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Mission as Globalization

Methodists in Southeast Asia at the Turn of the Twentieth Century

David W. Scott

Through an examination of Methodist mission to Southeast Asia at the turn of the twentieth century, this broad-ranging book unites the history of globalization with the history of Christian mission and the history of Southeast Asia. The book explores the international connections forged by the Methodist Episcopal Church’s Malaysia Mission between 1885 and 1915, putting them in the context of a wave of globalization that was sweeping the world at that time, including significant developments in Southeast Asia.

To establish intellectual connections between the study of globalization and this historical setting, the book suggests six metaphors for understanding the mission. Each metaphor is based on some aspect of secular globalization: the Methodist connection as a migratory network, mission agencies as multinational corporations, the Malaysia Mission as a franchise system, the Methodist Episcopal Church as a media conglomerate, mission institutions as civil society organizations, and Methodist mission as a global vision.

In chapters exploring each metaphor separately, the book reviews how each form of secular globalization functions to create transnational connections before examining the details of how the Malaysia Mission functioned in a similar fashion. Along the way, the book investigates the lives of all involved in the mission: missionaries, church members of the mission, and mission supporters. Although Southeast Asia (including the Straits Settlements, Federated Malay States, Sarawak, and Netherlands Indies) and the United States are important geographic foci for the book, India, China, Britain, Sri Lanka, Sweden, Germany, Australia, and Canada all have parts to play.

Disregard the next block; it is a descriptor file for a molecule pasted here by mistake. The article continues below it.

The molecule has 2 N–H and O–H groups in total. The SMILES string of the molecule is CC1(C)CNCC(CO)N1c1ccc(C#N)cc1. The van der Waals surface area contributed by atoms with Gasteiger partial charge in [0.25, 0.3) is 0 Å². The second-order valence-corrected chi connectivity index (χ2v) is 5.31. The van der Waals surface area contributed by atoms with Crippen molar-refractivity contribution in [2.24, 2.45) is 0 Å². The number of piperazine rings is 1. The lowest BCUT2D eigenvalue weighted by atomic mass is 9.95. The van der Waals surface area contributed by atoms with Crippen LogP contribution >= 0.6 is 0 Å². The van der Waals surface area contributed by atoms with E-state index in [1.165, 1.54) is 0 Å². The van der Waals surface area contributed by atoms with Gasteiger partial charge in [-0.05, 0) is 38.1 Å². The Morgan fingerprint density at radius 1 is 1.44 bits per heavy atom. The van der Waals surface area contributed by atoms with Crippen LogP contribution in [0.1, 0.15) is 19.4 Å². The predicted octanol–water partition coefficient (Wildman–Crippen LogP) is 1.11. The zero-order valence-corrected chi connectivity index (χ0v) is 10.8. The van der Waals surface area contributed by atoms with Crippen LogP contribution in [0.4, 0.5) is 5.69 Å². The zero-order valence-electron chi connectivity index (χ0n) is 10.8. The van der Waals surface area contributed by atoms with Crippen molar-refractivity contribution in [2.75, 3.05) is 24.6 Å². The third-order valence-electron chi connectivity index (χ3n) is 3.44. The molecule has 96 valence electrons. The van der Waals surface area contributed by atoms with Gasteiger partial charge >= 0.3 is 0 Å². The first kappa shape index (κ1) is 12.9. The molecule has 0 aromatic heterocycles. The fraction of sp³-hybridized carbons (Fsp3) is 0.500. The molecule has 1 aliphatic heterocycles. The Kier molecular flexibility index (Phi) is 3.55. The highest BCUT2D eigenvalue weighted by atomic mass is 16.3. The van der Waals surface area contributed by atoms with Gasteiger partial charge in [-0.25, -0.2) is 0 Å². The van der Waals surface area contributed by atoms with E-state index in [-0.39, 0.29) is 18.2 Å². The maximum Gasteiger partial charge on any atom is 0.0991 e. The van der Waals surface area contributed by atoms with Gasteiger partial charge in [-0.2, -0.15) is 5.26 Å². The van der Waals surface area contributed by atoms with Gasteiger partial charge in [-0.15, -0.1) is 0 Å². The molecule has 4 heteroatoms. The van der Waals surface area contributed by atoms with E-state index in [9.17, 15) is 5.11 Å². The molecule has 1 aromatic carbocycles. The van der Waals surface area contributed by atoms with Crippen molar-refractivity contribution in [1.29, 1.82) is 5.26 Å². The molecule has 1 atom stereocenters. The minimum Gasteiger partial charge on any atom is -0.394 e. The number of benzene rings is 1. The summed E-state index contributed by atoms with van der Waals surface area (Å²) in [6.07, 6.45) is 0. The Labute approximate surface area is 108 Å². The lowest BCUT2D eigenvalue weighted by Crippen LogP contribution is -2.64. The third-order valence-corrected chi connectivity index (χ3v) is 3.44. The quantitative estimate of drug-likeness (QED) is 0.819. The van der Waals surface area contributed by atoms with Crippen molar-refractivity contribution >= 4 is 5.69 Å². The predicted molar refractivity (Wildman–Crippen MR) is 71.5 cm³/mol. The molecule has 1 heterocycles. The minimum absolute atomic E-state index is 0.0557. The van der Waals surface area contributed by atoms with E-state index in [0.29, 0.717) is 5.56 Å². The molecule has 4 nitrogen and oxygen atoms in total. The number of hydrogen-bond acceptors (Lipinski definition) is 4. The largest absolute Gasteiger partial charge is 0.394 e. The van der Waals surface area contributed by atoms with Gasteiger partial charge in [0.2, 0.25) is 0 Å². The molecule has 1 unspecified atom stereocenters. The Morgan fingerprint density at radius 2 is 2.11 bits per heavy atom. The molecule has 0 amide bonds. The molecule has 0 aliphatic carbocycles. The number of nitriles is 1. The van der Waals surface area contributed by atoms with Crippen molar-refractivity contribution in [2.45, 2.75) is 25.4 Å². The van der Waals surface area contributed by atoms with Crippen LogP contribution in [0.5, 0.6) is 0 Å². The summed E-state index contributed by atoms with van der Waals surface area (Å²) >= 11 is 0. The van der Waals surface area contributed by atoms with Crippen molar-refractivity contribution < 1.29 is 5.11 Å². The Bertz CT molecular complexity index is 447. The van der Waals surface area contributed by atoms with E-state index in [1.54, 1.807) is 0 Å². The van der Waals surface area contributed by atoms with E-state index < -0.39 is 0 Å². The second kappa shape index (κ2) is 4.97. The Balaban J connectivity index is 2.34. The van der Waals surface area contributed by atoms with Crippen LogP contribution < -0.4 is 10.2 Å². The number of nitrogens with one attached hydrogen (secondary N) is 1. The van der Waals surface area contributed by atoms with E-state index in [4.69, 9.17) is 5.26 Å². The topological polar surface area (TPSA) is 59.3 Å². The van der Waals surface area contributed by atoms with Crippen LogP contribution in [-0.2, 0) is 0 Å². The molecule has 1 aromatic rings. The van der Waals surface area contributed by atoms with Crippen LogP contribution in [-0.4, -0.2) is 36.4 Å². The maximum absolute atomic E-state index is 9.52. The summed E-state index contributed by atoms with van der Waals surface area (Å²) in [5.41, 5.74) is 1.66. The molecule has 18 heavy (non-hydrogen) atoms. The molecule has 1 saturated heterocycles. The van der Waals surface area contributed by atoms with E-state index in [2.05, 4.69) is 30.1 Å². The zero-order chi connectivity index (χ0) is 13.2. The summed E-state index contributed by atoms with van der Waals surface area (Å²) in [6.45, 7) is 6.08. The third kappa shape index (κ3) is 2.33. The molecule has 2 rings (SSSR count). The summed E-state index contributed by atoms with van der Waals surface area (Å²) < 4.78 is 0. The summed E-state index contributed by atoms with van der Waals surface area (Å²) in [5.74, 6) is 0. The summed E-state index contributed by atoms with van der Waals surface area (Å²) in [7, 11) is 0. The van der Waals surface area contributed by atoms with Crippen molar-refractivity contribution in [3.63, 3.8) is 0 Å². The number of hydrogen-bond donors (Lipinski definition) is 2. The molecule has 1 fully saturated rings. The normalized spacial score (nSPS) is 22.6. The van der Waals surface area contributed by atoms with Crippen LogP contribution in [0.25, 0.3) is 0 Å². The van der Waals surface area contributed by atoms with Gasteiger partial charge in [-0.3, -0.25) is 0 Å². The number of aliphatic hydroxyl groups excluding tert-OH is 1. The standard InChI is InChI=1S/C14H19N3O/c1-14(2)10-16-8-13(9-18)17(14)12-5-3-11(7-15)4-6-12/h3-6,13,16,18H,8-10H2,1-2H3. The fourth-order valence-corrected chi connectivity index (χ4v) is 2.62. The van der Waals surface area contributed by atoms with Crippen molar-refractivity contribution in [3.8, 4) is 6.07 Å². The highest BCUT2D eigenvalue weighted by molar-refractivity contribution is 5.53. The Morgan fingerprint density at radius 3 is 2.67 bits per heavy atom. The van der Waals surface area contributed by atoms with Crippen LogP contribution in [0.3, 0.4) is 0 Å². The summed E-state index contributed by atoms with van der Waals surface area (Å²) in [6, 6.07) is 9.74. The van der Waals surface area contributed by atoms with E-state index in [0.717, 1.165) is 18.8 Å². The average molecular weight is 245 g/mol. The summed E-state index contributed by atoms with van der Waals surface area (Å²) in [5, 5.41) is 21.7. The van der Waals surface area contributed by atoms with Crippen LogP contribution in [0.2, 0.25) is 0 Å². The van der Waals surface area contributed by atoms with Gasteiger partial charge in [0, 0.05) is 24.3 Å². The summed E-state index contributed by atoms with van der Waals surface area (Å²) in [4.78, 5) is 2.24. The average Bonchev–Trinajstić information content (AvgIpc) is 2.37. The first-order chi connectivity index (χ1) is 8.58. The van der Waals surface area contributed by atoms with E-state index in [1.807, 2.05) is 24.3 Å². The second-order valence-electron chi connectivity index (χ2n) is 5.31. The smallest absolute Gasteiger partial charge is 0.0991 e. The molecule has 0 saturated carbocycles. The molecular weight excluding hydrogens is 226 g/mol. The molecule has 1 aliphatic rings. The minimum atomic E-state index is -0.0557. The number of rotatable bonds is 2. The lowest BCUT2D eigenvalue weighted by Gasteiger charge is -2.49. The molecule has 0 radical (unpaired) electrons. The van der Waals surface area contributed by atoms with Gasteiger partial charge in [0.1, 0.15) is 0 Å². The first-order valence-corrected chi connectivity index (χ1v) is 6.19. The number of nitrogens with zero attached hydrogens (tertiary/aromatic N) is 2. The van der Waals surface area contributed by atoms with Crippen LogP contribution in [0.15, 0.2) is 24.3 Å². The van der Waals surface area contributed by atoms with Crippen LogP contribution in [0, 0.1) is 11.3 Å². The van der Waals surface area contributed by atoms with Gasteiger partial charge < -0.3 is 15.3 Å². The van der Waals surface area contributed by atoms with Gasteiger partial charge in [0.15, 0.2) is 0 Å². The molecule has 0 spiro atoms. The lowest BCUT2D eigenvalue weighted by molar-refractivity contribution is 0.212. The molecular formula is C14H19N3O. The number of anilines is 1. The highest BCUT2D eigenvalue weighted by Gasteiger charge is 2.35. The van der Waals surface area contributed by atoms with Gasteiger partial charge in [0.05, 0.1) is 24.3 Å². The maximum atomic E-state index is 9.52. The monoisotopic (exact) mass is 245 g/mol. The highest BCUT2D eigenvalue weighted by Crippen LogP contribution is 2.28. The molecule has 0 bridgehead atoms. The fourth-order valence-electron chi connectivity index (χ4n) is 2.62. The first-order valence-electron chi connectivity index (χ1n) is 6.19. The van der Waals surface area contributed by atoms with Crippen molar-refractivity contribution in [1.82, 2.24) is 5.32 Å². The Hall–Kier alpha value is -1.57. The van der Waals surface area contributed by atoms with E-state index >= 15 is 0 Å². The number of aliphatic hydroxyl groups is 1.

In exploring these metaphors, the book draws on several scholarly fields including migration studies, business history, media studies, political theory, and cultural history, blending them together into a social history of the mission. By so doing, it identifies both ways in which the effects of Christian mission paralleled other globalizing forces and unique contributions Christian mission made to turn-of-the-twentieth-century globalization.
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Lexington Books
Pages: 240Size: 6 3/8 x 9 1/4
978-1-4985-2663-0 • Hardback • July 2016 • $90.00 • (£60.00)
978-1-4985-2664-7 • eBook • July 2016 • $89.99 • (£60.00)
David W. Scott is director of Mission Theology for the General Board of Global Ministries of the United Methodist Church. Previously, he taught history of religion, world religions, and leadership at Ripon College in Ripon, Wisconsin.
  1. The Malaysia Mission in the Context of Southeast Asian Globalization
  2. Methodist Mission as a Global Vision
  3. Methodism as a Global Culture
  4. Methodist Episcopal Church as a Media Conglomerate
  5. Mission Agencies as Multinational Corporations
  6. The Malaysia Mission as a Franchise System
  7. The Methodist Connection as a Migratory Network
By focusing on the spread of Methodism in Malaysia, David Scott illuminates the interface between missionary Christianity and globalization. This excellent volume brings mission history into the mainstream of World History. I highly recommend this book as a substantial contribution to the study of cultural globalization and of Christianity as a worldwide, interconnected religion.
Dana Robert, Boston University

Employing a nuanced construction of globalization as research framework, David Scott's careful study of Methodism in Malaysia, and southeast Asia more broadly, in the late nineteenth and early twentieth centuries brims with provocative insight and fertile possibilities for future research. Meticulously researched, thoroughly versed in the subject matter, and well written, Scott's work is an important contribution not only to world Christian historiography but also, and especially, to Methodist historical and theological studies.
Hendrik R. Pieterse, Garrett-Evangelical Theological Seminary

David Scott's study of the Malaysia mission provides a refreshing look at Western missionary expansion by moving past typical explanatory frameworks of mission and colonialism or recipient responses by embedding mission history thoroughly within the discussion of the forces of globalization. By doing so, he exemplifies a method and approach crucially needed in today's scholarship.
Charles Farhadian, Westmont College